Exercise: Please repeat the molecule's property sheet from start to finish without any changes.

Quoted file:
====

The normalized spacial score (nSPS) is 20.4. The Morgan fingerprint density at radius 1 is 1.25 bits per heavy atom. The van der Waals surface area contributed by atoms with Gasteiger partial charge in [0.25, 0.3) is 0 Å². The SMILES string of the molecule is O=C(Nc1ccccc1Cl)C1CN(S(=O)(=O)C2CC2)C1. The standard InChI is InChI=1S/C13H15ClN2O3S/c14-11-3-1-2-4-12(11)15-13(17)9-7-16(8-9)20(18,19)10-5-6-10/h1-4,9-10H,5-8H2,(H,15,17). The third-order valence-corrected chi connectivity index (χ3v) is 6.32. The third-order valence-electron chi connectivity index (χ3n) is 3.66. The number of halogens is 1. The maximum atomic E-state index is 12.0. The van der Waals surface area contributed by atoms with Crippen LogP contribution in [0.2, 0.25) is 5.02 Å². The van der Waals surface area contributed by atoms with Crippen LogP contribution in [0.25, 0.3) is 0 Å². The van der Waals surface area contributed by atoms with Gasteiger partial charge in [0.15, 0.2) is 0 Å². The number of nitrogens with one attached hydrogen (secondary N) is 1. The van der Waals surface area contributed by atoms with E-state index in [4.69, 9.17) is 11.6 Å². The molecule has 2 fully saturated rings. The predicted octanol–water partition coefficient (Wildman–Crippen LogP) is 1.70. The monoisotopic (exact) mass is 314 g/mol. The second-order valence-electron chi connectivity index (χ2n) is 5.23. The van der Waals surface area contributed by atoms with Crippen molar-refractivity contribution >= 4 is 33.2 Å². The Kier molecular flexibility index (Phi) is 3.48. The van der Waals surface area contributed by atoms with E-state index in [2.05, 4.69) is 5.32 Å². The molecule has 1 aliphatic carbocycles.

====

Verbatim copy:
The normalized spacial score (nSPS) is 20.4. The Morgan fingerprint density at radius 1 is 1.25 bits per heavy atom. The van der Waals surface area contributed by atoms with Gasteiger partial charge in [0.25, 0.3) is 0 Å². The SMILES string of the molecule is O=C(Nc1ccccc1Cl)C1CN(S(=O)(=O)C2CC2)C1. The standard InChI is InChI=1S/C13H15ClN2O3S/c14-11-3-1-2-4-12(11)15-13(17)9-7-16(8-9)20(18,19)10-5-6-10/h1-4,9-10H,5-8H2,(H,15,17). The third-order valence-corrected chi connectivity index (χ3v) is 6.32. The third-order valence-electron chi connectivity index (χ3n) is 3.66. The number of halogens is 1. The maximum atomic E-state index is 12.0. The van der Waals surface area contributed by atoms with Crippen LogP contribution in [0.2, 0.25) is 5.02 Å². The van der Waals surface area contributed by atoms with Crippen LogP contribution in [0.25, 0.3) is 0 Å². The van der Waals surface area contributed by atoms with Gasteiger partial charge in [0.15, 0.2) is 0 Å². The number of nitrogens with one attached hydrogen (secondary N) is 1. The van der Waals surface area contributed by atoms with E-state index in [4.69, 9.17) is 11.6 Å². The molecule has 2 fully saturated rings. The predicted octanol–water partition coefficient (Wildman–Crippen LogP) is 1.70. The monoisotopic (exact) mass is 314 g/mol. The second-order valence-electron chi connectivity index (χ2n) is 5.23. The van der Waals surface area contributed by atoms with Crippen molar-refractivity contribution >= 4 is 33.2 Å². The Kier molecular flexibility index (Phi) is 3.48. The van der Waals surface area contributed by atoms with E-state index in [2.05, 4.69) is 5.32 Å². The molecule has 1 aliphatic carbocycles.